Almost a third of jobs could be under threat by the year 2030 according to research from accountancy firm PwC.
The professions most at risk from automation and new technologies were in the retail and manufacturing industries. 30% of jobs in the UK are at a high risk of automation, in comparison to 38% in the US, 21% in Japan and 35% in Germany.
Chief economist at PwC, John Hawksworth said in an interview with the BBC that the jobs most at risk were “more manual, routine jobs” which “can effectively be programmed”. Those that are safer are “jobs where you’ve got more of a human touch, like health and education.”
He also pointed out the example of rail strikes being partly due to automation. “You can already see on the railways that all these strikes are not unrelated to the move towards driverless trains”.
Industries most affected
In transportation and storage, 56% of jobs are at high risk of automation, 46% are in manufacturing, 44% in wholesale and retail trade and 37% in admin. On the other end of the spectrum, only 9% of education jobs are at risk, followed by health and social work at 17%.
The report did say that it is likely that the nature of some jobs will change rather than disappear altogether. “Ultimately, people are going to have to be more adaptable,” Hawksworth added.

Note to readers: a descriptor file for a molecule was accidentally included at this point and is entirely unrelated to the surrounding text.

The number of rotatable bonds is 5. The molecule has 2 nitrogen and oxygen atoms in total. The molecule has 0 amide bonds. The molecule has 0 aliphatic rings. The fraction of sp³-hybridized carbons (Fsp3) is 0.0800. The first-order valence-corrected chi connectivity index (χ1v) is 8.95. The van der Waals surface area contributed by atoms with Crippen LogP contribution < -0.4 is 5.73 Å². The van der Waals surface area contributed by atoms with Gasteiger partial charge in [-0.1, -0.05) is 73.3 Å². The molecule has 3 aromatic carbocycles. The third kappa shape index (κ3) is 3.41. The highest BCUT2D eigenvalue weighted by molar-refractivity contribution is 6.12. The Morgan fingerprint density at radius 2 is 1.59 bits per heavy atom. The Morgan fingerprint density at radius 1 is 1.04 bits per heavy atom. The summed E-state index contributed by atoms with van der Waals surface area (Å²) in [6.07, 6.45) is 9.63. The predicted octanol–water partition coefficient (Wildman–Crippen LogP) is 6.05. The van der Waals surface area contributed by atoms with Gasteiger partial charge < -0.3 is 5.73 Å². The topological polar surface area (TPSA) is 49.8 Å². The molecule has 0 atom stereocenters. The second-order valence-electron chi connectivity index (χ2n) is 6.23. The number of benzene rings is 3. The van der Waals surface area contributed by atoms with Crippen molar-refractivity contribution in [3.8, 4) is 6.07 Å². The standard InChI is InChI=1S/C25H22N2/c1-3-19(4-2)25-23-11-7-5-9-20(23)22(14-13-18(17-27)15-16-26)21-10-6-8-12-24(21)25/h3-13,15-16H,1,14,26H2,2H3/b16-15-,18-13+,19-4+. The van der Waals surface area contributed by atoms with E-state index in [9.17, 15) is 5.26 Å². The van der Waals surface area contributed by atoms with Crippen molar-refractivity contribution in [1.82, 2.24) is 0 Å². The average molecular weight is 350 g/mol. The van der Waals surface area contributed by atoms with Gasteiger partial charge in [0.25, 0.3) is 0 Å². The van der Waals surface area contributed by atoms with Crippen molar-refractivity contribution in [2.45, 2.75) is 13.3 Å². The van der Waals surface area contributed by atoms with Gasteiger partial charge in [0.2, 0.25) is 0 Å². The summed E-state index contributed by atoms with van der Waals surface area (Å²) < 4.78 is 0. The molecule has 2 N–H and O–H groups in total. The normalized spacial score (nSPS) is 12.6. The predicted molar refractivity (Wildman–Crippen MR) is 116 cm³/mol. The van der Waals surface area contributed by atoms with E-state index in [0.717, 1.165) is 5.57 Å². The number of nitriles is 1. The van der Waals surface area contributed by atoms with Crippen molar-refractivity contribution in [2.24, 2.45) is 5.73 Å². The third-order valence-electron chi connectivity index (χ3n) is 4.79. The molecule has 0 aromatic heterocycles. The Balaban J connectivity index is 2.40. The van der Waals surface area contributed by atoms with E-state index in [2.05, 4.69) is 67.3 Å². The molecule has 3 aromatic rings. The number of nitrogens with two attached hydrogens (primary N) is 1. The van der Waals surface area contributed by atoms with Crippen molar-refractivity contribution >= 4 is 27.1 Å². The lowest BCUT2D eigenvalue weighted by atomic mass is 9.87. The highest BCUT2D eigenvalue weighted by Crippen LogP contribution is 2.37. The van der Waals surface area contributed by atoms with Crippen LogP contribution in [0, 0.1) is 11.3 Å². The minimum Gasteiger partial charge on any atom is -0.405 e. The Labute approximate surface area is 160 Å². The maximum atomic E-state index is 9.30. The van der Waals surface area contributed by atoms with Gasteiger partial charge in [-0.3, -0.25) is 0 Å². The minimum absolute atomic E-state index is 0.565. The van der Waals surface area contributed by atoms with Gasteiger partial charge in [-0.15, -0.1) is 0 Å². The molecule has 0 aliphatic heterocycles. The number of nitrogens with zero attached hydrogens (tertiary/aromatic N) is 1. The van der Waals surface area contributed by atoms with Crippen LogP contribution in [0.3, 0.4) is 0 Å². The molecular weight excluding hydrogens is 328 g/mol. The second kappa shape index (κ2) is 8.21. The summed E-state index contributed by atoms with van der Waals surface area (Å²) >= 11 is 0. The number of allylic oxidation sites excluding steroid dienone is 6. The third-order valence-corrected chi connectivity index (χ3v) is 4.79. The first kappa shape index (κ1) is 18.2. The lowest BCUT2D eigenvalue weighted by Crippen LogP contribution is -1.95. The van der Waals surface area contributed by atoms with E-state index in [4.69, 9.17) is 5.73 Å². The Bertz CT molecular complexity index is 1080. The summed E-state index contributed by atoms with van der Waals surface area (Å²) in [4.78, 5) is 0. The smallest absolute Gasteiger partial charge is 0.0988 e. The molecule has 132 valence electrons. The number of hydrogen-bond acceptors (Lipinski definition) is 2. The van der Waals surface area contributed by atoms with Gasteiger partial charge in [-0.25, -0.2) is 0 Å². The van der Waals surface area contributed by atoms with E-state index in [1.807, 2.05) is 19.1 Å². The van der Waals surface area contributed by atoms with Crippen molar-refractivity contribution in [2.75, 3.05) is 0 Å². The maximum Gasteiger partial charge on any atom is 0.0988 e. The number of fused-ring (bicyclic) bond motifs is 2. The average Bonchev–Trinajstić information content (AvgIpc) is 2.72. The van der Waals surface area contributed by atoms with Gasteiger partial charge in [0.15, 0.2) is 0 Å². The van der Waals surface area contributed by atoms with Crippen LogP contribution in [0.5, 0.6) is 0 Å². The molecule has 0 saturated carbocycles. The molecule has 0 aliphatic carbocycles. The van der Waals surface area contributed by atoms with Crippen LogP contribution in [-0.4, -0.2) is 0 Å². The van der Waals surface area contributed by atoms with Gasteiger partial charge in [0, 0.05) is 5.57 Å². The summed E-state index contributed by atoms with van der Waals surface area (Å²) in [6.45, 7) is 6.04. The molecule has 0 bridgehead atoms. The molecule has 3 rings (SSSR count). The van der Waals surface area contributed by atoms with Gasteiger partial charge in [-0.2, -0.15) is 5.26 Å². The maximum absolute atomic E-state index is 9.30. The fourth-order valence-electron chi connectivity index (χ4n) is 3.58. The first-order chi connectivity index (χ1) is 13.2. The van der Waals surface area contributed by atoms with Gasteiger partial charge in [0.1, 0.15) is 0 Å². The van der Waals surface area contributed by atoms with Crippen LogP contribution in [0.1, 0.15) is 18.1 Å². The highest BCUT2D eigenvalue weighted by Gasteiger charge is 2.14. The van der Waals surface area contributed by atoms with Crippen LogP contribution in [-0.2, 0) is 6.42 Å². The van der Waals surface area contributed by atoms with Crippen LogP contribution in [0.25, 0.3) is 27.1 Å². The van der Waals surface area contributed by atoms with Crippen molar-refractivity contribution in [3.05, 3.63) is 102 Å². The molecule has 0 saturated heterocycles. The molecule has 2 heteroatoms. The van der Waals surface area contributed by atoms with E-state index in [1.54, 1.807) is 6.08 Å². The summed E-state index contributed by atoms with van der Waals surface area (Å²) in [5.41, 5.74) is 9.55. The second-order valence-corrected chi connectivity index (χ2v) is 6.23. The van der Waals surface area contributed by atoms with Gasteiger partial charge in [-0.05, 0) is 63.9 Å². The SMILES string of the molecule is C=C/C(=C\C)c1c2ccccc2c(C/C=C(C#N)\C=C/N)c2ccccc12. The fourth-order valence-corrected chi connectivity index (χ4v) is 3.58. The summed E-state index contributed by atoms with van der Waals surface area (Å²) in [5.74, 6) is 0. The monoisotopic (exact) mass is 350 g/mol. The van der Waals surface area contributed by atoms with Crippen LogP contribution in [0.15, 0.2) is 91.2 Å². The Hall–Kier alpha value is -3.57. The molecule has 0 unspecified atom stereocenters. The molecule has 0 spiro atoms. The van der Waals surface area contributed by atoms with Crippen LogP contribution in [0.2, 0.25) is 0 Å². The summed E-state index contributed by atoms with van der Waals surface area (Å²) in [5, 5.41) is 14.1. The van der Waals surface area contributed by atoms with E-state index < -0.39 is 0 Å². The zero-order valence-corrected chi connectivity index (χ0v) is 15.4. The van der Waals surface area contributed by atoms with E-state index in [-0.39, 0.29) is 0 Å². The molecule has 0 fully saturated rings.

It has called on the government to provide more training for those in lower skilled jobs over the next 10 to 20 years.
PwC have said that automation is more likely to affect men than women as they’re more likely to work in industries like manufacturing where automation is thought to have the most impact. 35% of men were identified as being at being replaced by AI, as opposed to only 26% of women.
PwC also said that automation could end up creating more wealth and jobs elsewhere and that ultimately, Artificial Intelligence would end up boosting the economy.
“In many ways automation is a good thing. It’s going to boost productivity, a big problem for the UK recently, and increase incomes… which will increase demand for human jobs in other areas,” Hawksworth says.
The report has suggested that due to the record-low levels of unemployment, outsourcing could actually free people in order to do more valuable work. There has also been talk from people like Bill Gates of introducing a “robot tax” to make companies who replace jobs with AI give back.
Are you worried about the future of automation or are more optimistic about its effects on the economy? Please leave your thoughts in the comments.